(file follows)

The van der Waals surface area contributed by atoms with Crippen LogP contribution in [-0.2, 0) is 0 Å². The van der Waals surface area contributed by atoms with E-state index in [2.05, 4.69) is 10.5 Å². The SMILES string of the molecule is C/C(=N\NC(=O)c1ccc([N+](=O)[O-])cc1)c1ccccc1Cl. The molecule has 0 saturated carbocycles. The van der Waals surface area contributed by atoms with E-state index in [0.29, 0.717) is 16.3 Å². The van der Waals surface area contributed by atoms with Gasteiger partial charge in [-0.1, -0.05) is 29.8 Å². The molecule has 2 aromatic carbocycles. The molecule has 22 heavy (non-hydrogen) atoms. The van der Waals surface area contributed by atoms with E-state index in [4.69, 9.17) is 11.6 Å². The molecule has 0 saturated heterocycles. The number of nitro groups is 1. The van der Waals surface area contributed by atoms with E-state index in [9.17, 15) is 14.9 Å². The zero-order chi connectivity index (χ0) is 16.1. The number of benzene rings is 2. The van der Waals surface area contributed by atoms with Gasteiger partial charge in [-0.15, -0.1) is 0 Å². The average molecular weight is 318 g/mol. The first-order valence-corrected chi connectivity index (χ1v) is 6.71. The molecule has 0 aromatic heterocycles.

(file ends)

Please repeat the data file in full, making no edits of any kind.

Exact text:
The van der Waals surface area contributed by atoms with Crippen LogP contribution in [-0.2, 0) is 0 Å². The van der Waals surface area contributed by atoms with E-state index in [2.05, 4.69) is 10.5 Å². The SMILES string of the molecule is C/C(=N\NC(=O)c1ccc([N+](=O)[O-])cc1)c1ccccc1Cl. The molecule has 0 saturated carbocycles. The van der Waals surface area contributed by atoms with E-state index in [0.29, 0.717) is 16.3 Å². The van der Waals surface area contributed by atoms with Gasteiger partial charge in [-0.1, -0.05) is 29.8 Å². The molecule has 2 aromatic carbocycles. The molecule has 22 heavy (non-hydrogen) atoms. The van der Waals surface area contributed by atoms with E-state index in [4.69, 9.17) is 11.6 Å². The molecule has 0 saturated heterocycles. The number of nitro groups is 1. The van der Waals surface area contributed by atoms with E-state index in [9.17, 15) is 14.9 Å². The zero-order chi connectivity index (χ0) is 16.1. The number of benzene rings is 2. The van der Waals surface area contributed by atoms with Gasteiger partial charge in [-0.15, -0.1) is 0 Å². The average molecular weight is 318 g/mol. The first-order valence-corrected chi connectivity index (χ1v) is 6.71. The molecule has 0 aromatic heterocycles.